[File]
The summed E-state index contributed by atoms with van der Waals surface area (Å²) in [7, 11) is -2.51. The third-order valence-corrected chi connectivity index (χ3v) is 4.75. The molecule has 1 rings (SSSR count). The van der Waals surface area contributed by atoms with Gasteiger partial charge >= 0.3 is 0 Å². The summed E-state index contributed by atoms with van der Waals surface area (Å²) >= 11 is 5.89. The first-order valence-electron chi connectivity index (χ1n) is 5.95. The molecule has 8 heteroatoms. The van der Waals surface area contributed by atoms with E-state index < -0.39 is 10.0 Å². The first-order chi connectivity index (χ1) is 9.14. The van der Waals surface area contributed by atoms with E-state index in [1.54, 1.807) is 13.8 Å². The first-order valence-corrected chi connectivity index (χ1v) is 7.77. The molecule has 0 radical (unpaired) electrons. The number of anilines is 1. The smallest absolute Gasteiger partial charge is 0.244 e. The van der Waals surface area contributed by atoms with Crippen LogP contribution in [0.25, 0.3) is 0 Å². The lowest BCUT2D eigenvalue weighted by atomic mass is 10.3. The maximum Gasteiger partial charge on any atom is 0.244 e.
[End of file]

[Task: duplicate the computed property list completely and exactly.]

The summed E-state index contributed by atoms with van der Waals surface area (Å²) in [7, 11) is -2.51. The third-order valence-corrected chi connectivity index (χ3v) is 4.75. The molecule has 1 rings (SSSR count). The van der Waals surface area contributed by atoms with Gasteiger partial charge >= 0.3 is 0 Å². The summed E-state index contributed by atoms with van der Waals surface area (Å²) >= 11 is 5.89. The first-order valence-electron chi connectivity index (χ1n) is 5.95. The molecule has 8 heteroatoms. The van der Waals surface area contributed by atoms with E-state index < -0.39 is 10.0 Å². The first-order chi connectivity index (χ1) is 9.14. The van der Waals surface area contributed by atoms with E-state index in [1.54, 1.807) is 13.8 Å². The first-order valence-corrected chi connectivity index (χ1v) is 7.77. The molecule has 0 radical (unpaired) electrons. The number of anilines is 1. The smallest absolute Gasteiger partial charge is 0.244 e. The van der Waals surface area contributed by atoms with Crippen LogP contribution in [0.25, 0.3) is 0 Å². The lowest BCUT2D eigenvalue weighted by atomic mass is 10.3. The maximum Gasteiger partial charge on any atom is 0.244 e.